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Philippines' Presidential Sweepstakes Take Shape
Departure of Duterte crony Bong Go clarifies the muddle
Making sense of the convolutions so far among the candidates in the Philippine presidential election leads to one conclusion: that there has been spirited maneuvering between the Duterte and Marcos/Romualdez camps, with the Arroyo and Estrada camps also playing significant supporting roles. But the bottom line in all this is that all are united in the desire to keep Leni Robredo from changing the game and bringing a sense of law-based government back to Malacañang.
Indeed, the curious role of Duterte himself, at first planning to run for vice president, then retreating to a senate seat while promoting the candidacy of his longtime adviser and operative Christopher “Bong” Go, can be seen as a way of keeping his options open. His main focus may well be on ensuring that his successor (and the Senate not attempt to indict him, whether for his promotion of extra-judicial drug and other killings, or for the alleged treasonous surrender of Philippines rights in the West Philippine Sea to China.
Duterte must have known that Go was never a credible candidate, lacking media image, dynastic connections, and charisma of any sort. He has now served his purpose and quit the race, apparently giving renewed strength to the hopes of Ferdinand Marcos Jnr (Bongbong). The latter’s organizational strength and solid core of support had already dissuaded Sara Duterte from making her own run for president, teaming up with her would-be rival.
Duterte’s support of Bong Go was largely seen as indicating a family rift, but may well have been a feint, the president himself sensing that without an alliance with Bongbong, the chances of Robredo winning would be much greater. Bongbong had also supported Duterte in the 2016 election. So, however poorly he viewed Bongbong, seen as lacking leadership skills as well as probably having an association with drugs, the overriding need was to keep power within the Marcos/Duterte/Arroyo group.
In addition to the history of several from this group benefiting from the illicit spoils of office, they also sang from the same pro-China song sheet, downplaying Beijing’s continuing acts of aggression against Philippine rights in the West Philippine Sea, as attested by the 2016 decision against China in the Court of Arbitration in The Hague.
The exit of Go from the contest leaves three other contenders in addition to Robredo. Whether they stay in the field or which way they jump if they lead the contest could now be decisive. The most significant is Manila mayor Francisco Domogoso, better known as Isko Moreno, a media figure turned successful and high-profile mayor. He is now hoping for Duterte’s endorsement but seems unlikely to get it even though he has mostly supported the president, including for Duterte’s drug war. He may have the appeal as competent and non-dynast but would seem to lack the flair and notoriety which took Duterte from Davao mayor to president in 2016.
It is at present hard to predict whether, if Isko stays in the race, he will hurt Marcos more than Robredo. Famous boxer Senator Manny Pacquiao will continue to get plenty of popular support as recognition for his poor background and mighty achievements and if he stays in the ring can take votes from Bongbong/Duterte especially in Mindanao, his home territory.
The final candidate of any substance is Senator Panfilo “Ping” Lacson, now 73, whose reputation as a ruthless chief of police under Estrada was modified by years as an effective senator, membership of Noynoy Aquino’s government, and latterly critic of pork barrel politics and the Duterte’s administration’s involvement in the Pharmally scandal, in which middlemen tied to Duterte crony Michael Yang earned billions off Covid-19 supplies.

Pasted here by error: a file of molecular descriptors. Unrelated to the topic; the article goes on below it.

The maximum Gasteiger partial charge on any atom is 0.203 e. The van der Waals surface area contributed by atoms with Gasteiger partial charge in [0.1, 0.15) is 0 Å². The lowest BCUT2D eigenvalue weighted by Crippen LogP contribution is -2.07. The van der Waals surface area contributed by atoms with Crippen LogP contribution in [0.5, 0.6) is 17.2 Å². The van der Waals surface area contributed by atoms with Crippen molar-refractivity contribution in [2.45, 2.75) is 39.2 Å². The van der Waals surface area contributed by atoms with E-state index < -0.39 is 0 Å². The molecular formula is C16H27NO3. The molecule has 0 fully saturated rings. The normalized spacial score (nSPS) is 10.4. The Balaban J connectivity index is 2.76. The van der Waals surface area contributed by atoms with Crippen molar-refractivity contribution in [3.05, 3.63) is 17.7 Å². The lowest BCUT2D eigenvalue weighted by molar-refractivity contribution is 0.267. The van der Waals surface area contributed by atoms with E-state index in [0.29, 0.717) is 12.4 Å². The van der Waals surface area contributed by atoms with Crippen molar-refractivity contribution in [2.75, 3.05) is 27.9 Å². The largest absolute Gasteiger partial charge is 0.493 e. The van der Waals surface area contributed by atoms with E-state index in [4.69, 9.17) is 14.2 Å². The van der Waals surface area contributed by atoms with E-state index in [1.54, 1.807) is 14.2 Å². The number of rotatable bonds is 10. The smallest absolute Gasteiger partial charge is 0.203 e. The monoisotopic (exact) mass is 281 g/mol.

But Lacson was also the author of the 2020 Anti-Terrorism Law, seen by critics as illiberal and divisive, and was suspected of complicity in the murder of a critic of Estrada in 2000. He was forced to flee to Hong Kong for 15 months before he was cleared after a witness to the crime was declared ‘not credible.’
A lot can and will happen in the six months of campaigning. Marcos is clearly the frontrunner in using social media such as Facebook, YouTube, and TikTok to promote himself, re-write the dubious history of his family’s ill-gotten wealth and his father’s autocracy, while constantly deriding Robredo. However, his conviction for criminal violation of the tax code, which should make him ineligible for public office, will be a burden even though unlikely to disbar him. Law in the Philippines is a flexible and political instrument.
Robredo, however, is showing she is no pushover, her campaign, associated with the color pink, has attracted much dedicated support from the likes of schoolteachers, lawyers, and NGO activists and just might become a bandwagon built on her reputation for honesty, steady demeanor, and lack of association with dynasts and money scandals.
But big money will be needed as the campaigns move ahead with television and radio remaining key sources of news which may be more influential than social media in influencing voters. The biggest corporations will spread their money around so the Marcos/Duterte axis may not be at much of an advantage. Much of the Manila business elite dislikes Duterte and generally favors the middle-of-the-road Liberal party represented by Robredo and her running mate, Senator Francis Pangilinan. As for those voters not influenced by local loyalties, such as Marcos in Ilocos, what they will need to decide is if they want a continuation of autocratic tendencies and known dynasts or see in Robredo a different type of leadership.
In any event, the country will continue to suffer from an electoral system based entirely on personalities and without a run-off vote between the top two candidates.